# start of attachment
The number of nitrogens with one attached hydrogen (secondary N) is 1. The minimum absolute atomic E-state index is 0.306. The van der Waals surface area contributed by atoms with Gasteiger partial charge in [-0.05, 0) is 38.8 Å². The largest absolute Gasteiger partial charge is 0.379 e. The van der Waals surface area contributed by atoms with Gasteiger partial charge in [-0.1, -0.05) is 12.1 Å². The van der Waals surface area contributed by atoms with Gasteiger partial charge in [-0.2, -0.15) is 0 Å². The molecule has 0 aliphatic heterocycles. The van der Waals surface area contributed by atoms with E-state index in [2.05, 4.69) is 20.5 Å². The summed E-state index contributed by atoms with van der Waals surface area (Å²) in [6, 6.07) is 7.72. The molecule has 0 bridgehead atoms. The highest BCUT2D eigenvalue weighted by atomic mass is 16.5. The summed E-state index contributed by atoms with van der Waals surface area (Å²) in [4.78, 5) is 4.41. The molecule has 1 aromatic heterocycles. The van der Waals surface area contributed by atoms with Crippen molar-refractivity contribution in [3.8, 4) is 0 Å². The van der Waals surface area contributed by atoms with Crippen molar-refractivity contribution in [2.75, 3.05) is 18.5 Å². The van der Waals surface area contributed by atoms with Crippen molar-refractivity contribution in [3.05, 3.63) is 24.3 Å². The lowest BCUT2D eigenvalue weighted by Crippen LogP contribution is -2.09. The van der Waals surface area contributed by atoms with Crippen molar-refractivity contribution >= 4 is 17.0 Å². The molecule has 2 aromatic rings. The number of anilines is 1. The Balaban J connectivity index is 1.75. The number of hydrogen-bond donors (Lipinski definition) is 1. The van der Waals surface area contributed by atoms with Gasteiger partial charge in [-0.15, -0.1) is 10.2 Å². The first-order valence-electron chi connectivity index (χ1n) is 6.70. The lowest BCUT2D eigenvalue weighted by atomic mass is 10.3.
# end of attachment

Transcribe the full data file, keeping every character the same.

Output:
The number of nitrogens with one attached hydrogen (secondary N) is 1. The minimum absolute atomic E-state index is 0.306. The van der Waals surface area contributed by atoms with Gasteiger partial charge in [-0.05, 0) is 38.8 Å². The largest absolute Gasteiger partial charge is 0.379 e. The van der Waals surface area contributed by atoms with Gasteiger partial charge in [-0.1, -0.05) is 12.1 Å². The van der Waals surface area contributed by atoms with Gasteiger partial charge in [-0.2, -0.15) is 0 Å². The molecule has 0 aliphatic heterocycles. The van der Waals surface area contributed by atoms with E-state index in [2.05, 4.69) is 20.5 Å². The summed E-state index contributed by atoms with van der Waals surface area (Å²) in [6, 6.07) is 7.72. The molecule has 0 bridgehead atoms. The highest BCUT2D eigenvalue weighted by atomic mass is 16.5. The summed E-state index contributed by atoms with van der Waals surface area (Å²) in [4.78, 5) is 4.41. The molecule has 1 aromatic heterocycles. The van der Waals surface area contributed by atoms with Crippen molar-refractivity contribution in [3.8, 4) is 0 Å². The van der Waals surface area contributed by atoms with Crippen molar-refractivity contribution in [2.75, 3.05) is 18.5 Å². The van der Waals surface area contributed by atoms with Crippen molar-refractivity contribution in [3.05, 3.63) is 24.3 Å². The lowest BCUT2D eigenvalue weighted by Crippen LogP contribution is -2.09. The van der Waals surface area contributed by atoms with Crippen molar-refractivity contribution >= 4 is 17.0 Å². The molecule has 2 aromatic rings. The number of anilines is 1. The Balaban J connectivity index is 1.75. The number of hydrogen-bond donors (Lipinski definition) is 1. The van der Waals surface area contributed by atoms with Gasteiger partial charge in [-0.15, -0.1) is 10.2 Å². The first-order valence-electron chi connectivity index (χ1n) is 6.70. The lowest BCUT2D eigenvalue weighted by atomic mass is 10.3.